The phrase might not mean much anymore, but loyalty should
by Christopher Heun
Just what exactly is the Oriole Way and is it completely lost? Those are questions I expect we’ll talk about frequently throughout the season. The questions are particularly relevant when it comes to the team's current dealings with third baseman Melvin Mora.
Mora, a free agent at the end of the season, has decided to break off contract talks until then after failing to reach an agreement with the team during spring training. No matter how you define the lost Oriole Way, Melvin Mora would fit the bill. Sadly, he may soon be lost, too.
Nearly every O’s fan has their own understanding of the Oriole Way and it seems no two versions are exactly alike. Cal Ripken, as good an authority on the subject as anyone, summed it up this way in a 2003 interview with CNN’s Robert Novak: “It was about people. My dad was part of the Oriole Way. I think he was there 14 years in the minor leagues, I think seven of those years they had the same people in place. So it was about continuity. It was about stability.
“And as things evolve and as things grow, change occurred, and I think everyone's still trying to get back to a way, an Oriole Way, which really represented a good baseball model that developed their players, moved them through the system, made good choices at the top level.”
Loyalty might not have had anything to do with the original philosophy, but it’s the kind of quality many of us today attach to the Oriole Way when we get nostalgic for the 18 consecutive winning seasons from 1966 to 1983, when Baltimore won more games than any other franchise (see the "Glory" section of the Baltimore Orioles entry on Wikipedia for more about the Oriole Way and how it relates to this run of success).
The Oriole Way, in hindsight, has become a catchall for anything that wins, and since loyalty is an admirable quality, it must have been part of the organizational philosophy 30 years ago, right? And even if it wasn’t, it should have been, along with stressing the obvious skills like good pitching and defense, sound fundamentals and everything else that winning teams do.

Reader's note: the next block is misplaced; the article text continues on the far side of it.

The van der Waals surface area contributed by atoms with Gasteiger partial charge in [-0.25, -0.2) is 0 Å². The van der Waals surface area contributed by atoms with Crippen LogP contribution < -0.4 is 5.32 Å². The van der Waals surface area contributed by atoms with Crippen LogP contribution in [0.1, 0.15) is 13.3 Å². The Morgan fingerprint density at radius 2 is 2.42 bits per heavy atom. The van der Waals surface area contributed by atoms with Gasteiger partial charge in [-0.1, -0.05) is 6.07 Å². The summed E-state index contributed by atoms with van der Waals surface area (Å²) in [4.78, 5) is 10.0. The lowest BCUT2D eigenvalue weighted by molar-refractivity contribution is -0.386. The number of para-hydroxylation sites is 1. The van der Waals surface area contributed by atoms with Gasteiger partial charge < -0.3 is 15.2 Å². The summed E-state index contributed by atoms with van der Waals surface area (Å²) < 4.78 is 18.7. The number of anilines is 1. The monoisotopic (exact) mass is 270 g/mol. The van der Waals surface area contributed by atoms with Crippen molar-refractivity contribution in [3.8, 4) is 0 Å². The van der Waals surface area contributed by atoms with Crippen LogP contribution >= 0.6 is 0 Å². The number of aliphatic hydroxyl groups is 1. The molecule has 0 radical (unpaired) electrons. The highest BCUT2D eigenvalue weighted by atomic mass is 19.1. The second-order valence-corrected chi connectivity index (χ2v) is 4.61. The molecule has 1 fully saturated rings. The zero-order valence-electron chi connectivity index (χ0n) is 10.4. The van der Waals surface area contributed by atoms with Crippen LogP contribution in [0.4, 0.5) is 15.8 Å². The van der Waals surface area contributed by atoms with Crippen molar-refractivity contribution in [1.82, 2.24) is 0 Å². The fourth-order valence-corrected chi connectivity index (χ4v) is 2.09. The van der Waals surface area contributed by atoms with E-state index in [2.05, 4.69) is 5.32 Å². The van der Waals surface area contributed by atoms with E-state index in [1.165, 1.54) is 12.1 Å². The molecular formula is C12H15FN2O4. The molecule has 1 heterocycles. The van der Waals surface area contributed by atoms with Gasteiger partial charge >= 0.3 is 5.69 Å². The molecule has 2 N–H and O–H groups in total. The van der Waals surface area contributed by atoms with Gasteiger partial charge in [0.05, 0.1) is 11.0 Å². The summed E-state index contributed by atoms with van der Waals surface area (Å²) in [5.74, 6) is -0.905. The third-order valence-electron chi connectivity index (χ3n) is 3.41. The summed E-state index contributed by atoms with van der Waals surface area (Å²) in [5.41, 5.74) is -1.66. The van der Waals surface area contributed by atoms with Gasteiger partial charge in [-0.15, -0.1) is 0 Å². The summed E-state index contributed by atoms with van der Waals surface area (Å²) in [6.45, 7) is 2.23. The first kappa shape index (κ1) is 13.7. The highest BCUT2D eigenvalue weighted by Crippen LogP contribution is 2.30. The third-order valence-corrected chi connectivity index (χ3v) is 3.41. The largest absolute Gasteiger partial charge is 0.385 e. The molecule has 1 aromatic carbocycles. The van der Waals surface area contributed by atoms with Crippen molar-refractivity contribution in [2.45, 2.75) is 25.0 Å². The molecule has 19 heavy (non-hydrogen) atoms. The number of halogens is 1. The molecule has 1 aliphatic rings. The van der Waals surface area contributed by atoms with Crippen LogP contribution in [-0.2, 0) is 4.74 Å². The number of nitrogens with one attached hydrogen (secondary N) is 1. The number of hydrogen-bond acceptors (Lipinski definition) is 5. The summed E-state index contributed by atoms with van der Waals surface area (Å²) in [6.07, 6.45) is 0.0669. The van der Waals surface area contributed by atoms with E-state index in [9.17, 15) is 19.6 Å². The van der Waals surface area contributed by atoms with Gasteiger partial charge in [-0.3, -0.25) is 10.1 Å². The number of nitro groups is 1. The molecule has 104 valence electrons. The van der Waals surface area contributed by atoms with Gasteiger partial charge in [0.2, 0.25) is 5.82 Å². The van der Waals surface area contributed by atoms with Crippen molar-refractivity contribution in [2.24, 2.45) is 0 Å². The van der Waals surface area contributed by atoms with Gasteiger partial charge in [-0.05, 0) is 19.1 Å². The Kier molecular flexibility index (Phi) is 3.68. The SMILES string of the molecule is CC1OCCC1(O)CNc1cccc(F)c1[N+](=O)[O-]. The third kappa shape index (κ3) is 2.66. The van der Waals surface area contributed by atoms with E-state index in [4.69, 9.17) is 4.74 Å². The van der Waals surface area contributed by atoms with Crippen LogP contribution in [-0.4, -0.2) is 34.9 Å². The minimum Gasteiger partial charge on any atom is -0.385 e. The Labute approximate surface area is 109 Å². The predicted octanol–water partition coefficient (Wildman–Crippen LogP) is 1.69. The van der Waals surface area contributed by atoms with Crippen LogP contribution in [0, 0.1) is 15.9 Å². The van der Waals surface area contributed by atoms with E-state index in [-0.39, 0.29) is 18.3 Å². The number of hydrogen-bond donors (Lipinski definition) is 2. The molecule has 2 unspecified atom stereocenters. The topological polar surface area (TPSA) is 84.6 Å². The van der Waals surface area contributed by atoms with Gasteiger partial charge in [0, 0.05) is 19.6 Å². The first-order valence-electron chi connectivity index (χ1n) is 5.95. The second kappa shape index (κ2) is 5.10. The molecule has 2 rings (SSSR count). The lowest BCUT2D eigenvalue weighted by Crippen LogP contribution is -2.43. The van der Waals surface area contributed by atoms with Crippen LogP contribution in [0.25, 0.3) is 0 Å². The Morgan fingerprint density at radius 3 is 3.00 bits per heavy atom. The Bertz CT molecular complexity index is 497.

So what’s this got to do with Melvin Mora?
He is the kind of guy you want to root for. He hustles, he plays any position he’s asked to (in 2002 and 2003 he played all the outfield spots plus second base and shortstop; then in 2004 he learned an entirely new position, third base), and last winter he brokered a truce between a disgruntled Miguel Tejada and a feckless front office that could barely get Miggy to return its calls. And on top of that, he’s an admirable person off the field, too. Mora and B.J. Surhoff were the only active members of the team to show up for the funeral of Elrod Hendricks last December. (Peter Schmuck of The Sun writes about Hendricks' funeral, Mora's attendance at the event, and how the situation relates to the Oriole Way in a Dec. 30 column.)
The Orioles should re-sign Mora for all those reasons, and the fact that he’s become a very good hitter, an All-Star in 2003 and 2005 and solid in the No. 3 hole, averaging .312 with 23 homers and 80 runs batted in the past three years despite missing 68 games in 2003.
True, the Orioles didn’t develop Mora in their minor league system. Syd Thrift, who maybe wasn’t as dumb as everybody thought, stole Mora from the Mets in July 2000 when he dumped Mike Bordick’s salary. It is perhaps Syd’s greatest deal. Many Mets fans have lamented the trade, as seen on UltimateMets.com. Hopefully O's fans won't have their own lamentations after this season.
At the time of the trade, Mora was 28 and in his first full year in the major leagues. He’s grown up with Baltimore, a late bloomer who has endured more than his fair share of losing and yet still wants to play here. But in response, owner Peter Angelos refuses to keep him over $1 million per year? (Mora wants a three-year deal for $27 million but the team won’t budge past $24 million.) For what it's worth, Ken Rosenthal, formerly of The Sun, now of The Sporting News, ranks Mora as one of MLB's most underpaid players.
You’d think Angelos would be ecstatic that he has a productive player who actually wants to take his money, because no other big-time free agent does. The sad truth is that no star wants to play in Baltimore – Miggy included. He’s the one premiere free agent to sign with the Orioles in a long time and he asked for a trade last winter. He just might do the same again, maybe even before this season is up, if the O’s fall out of the race, which few honest observers doubt will happen.
He’s even more likely to pout if the front office decides it won’t resign Mora and trades him in July for a prospect. Hopefully a prospect who plays third base, since the Orioles have none of their own to take Mora’s place. That is, unless Ryan Minor has his summer free.
Keeping Melvin Mora in Camden Yards for another three years seems like an easy decision. If it’s not part of the 21st century Oriole Way, then it should be.